‘It’s OK to be gay in medicine’: Q-Connect to partner with Queer Straight Alliance

‘It’s OK to be gay in medicine’: Q-Connect to partner with Queer Straight Alliance

Read in The Daily Tar Heel 10/7/2019

When Joseph Nickel was a student at UNC, he was involved in several public service organizations on campus, but none fully prioritized the community he cares for most — LGBTQ+ youth.

So, he created his own. 

Now two years old, Q-Connect and OUTreach is a group that focuses on providing identity affirming resources to LGBTQ+ youth. It was approved as an official university public service organization in spring 2019. Q-Connect’s goal is to provide assistance and quality information to students with a variety of sexual orientations and gender expressions. 

Nickel, who graduated last year, has also chosen to stay in the area to help establish the group under new leadership. 

Nickel said he saw a blank space in the accessibility of LGBTQ+-relevant sex education in North Carolina schools and was struck by the traumatic effects that conversion therapy programs have had on his peers. 

“I recognized that LGBT youth are one of the most vulnerable populations in my experience,” Nickel said. “And I wanted to make a difference for them.”

The group hopes to help mitigate the effects of bullying, low self-esteem and harassment for queer-identifying students. Their work extends both to local high school and college students. For many, Nickel says, it’s the only resources that they have to affirm their identity.

“Q-Connect was started to foster conversations about queer identity,” said Adam Ramsey, president of Q-Connect.

Change makers for LGBTQ+ health care

This October, Q-Connect will be collaborating with the Queer Straight Alliance, a program within the UNC School of Medicine, to increase health guidance for LGBTQ+ individuals on campus. Together, they will host a conversation with the North Carolina School of Science and Mathematics, covering a wide range of issues on LGBTQ+-positive culture and education. 

Co-president of QSA, Jean-Luc Banks, said he hopes the event will be a space for medical students to ask questions. His goal, Banks said, is to foster an environment that is inclusive of LGBTQ+-centric education, while recognizing LGBTQ+ patients and physicians. 

“I think that getting involved in medical school as future advocates for this population is necessary,” Nickel said. “They will be able to see the impact that it would have to have as an affirming health care provider — the impact that it would have on conversion therapy, the impact that it would have on affirming mental health support.”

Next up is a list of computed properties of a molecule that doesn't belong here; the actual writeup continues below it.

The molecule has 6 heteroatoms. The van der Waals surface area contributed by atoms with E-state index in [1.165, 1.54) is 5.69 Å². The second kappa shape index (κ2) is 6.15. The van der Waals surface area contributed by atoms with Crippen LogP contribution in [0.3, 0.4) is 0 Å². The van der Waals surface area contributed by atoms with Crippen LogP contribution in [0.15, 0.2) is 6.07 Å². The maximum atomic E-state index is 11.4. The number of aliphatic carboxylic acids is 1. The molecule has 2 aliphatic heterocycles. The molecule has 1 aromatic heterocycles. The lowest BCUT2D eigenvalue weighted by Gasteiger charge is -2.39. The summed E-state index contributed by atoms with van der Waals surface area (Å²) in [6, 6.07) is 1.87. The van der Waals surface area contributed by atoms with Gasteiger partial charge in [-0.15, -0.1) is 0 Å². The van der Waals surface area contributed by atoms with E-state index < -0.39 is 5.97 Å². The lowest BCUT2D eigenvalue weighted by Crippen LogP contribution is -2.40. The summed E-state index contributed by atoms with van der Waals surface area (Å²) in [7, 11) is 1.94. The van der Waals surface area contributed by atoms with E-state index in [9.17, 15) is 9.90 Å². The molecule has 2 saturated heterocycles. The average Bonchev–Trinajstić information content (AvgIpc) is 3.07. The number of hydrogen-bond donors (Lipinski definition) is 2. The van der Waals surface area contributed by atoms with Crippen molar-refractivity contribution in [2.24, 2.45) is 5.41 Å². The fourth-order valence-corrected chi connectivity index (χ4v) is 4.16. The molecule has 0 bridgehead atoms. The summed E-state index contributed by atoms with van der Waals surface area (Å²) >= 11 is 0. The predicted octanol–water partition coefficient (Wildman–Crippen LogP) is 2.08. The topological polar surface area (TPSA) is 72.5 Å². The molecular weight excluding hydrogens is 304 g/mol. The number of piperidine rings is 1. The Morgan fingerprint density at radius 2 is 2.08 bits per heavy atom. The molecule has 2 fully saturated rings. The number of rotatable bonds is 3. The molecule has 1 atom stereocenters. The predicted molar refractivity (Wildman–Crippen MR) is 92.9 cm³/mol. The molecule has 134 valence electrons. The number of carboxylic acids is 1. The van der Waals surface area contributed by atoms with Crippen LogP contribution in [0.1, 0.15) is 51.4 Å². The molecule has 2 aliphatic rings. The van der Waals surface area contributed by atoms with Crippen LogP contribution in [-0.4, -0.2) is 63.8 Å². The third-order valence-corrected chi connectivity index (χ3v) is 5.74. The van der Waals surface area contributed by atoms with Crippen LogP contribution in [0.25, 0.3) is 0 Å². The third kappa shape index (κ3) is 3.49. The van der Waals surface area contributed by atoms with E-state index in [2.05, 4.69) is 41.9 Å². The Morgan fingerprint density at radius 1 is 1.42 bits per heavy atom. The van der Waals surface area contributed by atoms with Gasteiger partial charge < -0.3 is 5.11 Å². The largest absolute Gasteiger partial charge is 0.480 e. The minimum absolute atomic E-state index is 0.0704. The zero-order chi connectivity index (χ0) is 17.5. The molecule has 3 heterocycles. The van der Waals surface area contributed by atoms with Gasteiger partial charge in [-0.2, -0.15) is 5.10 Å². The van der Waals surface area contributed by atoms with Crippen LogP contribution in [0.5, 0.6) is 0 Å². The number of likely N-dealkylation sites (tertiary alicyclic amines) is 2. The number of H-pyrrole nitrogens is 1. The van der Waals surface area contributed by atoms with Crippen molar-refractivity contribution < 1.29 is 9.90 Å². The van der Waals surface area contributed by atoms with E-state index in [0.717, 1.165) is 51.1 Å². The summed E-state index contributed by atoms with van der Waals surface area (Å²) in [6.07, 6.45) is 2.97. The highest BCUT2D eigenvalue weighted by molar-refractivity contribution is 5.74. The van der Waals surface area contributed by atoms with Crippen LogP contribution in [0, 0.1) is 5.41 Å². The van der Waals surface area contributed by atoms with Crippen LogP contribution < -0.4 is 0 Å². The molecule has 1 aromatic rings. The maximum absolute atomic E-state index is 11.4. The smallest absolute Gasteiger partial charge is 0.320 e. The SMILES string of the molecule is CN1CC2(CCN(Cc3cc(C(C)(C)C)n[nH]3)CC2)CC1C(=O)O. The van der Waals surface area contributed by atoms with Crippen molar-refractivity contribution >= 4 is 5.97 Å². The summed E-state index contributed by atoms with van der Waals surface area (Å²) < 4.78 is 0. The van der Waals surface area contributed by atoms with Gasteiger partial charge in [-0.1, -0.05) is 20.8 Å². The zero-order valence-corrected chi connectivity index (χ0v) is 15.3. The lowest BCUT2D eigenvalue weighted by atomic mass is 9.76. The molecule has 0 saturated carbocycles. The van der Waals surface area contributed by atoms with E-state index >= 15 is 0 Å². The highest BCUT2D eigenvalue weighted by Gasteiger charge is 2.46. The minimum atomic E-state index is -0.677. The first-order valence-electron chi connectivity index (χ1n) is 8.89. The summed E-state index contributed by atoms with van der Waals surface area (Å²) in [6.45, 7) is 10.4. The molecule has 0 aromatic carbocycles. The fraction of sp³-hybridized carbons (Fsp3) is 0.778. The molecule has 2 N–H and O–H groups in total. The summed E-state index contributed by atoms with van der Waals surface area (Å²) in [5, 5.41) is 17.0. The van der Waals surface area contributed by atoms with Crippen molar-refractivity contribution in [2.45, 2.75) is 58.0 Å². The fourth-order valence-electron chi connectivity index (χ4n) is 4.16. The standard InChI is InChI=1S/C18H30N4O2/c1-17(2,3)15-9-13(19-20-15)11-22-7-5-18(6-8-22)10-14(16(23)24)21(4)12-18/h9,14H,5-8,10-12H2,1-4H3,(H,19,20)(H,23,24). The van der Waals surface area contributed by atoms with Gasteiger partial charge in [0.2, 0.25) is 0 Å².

The partnership is meant to be mutually beneficial, allowing medical students to also enhance their training. 

“Medical students — they are the change makers for LGBT youth and the LGBT population as health care goes,” Nickel said. “So I think that they can make a great impact for our students in addition to the future generations.”

‘With similar identities, we understand’

Distance is a factor that can limit Q-Connect’s outreach. Nickel said he recognizes the extreme need for LGBTQ+ positive resources in rural North Carolina areas. Many North Carolina high schools don’t have active gay-straight alliance, GSA, programs, and religiously-motivated conversion therapy continues to affect young people. 

Ramsey himself comes from a background without diverse or open discussions about sexuality. 

“I’m from a small town in North Carolina without those resources,” he said. “Having that information would have helped me kickstart myself.”

Ramsey said that his high school stripped the LGBTQ+ narrative from the curriculum. 

Still, the individual rewards of working with Q-Connect inspire Nickel and Ramsey to move forward, because Q-Connect is about bridging the gap between high school and college students who share a common LGBTQ+ experience. 

“It’s powerful because most of the students in our organization are LGBT-identifying,” Nickel said. “We know the experiences that are specific to this population so we can better help this population. It’s a really great perspective that we have. With similar identities, we understand, we can empathize with them.”

Looking forward

Nickel said he only sees the program growing from the joint QSA forum at the North Carolina School of Science and Mathematics to discuss sex education and gender sexuality affirming treatment protocols. 

“I want to get as many people involved as possible, no matter what identities they have,” Nickel said.  “In this organization, I think we are able to make a lot of great change. No matter what identity you have, we need you. We are looking to make changes for LGBT youth.” 

Now covering medical education, Ramsey and Nickel’s Q-Connect and OUTreach’s mentorship forecasts a more supportive future for LGBTQ+ students on campus and in nearby high schools. Because, as Banks said, science is advancing. 

“It’s OK to be gay in medicine,” he said. 

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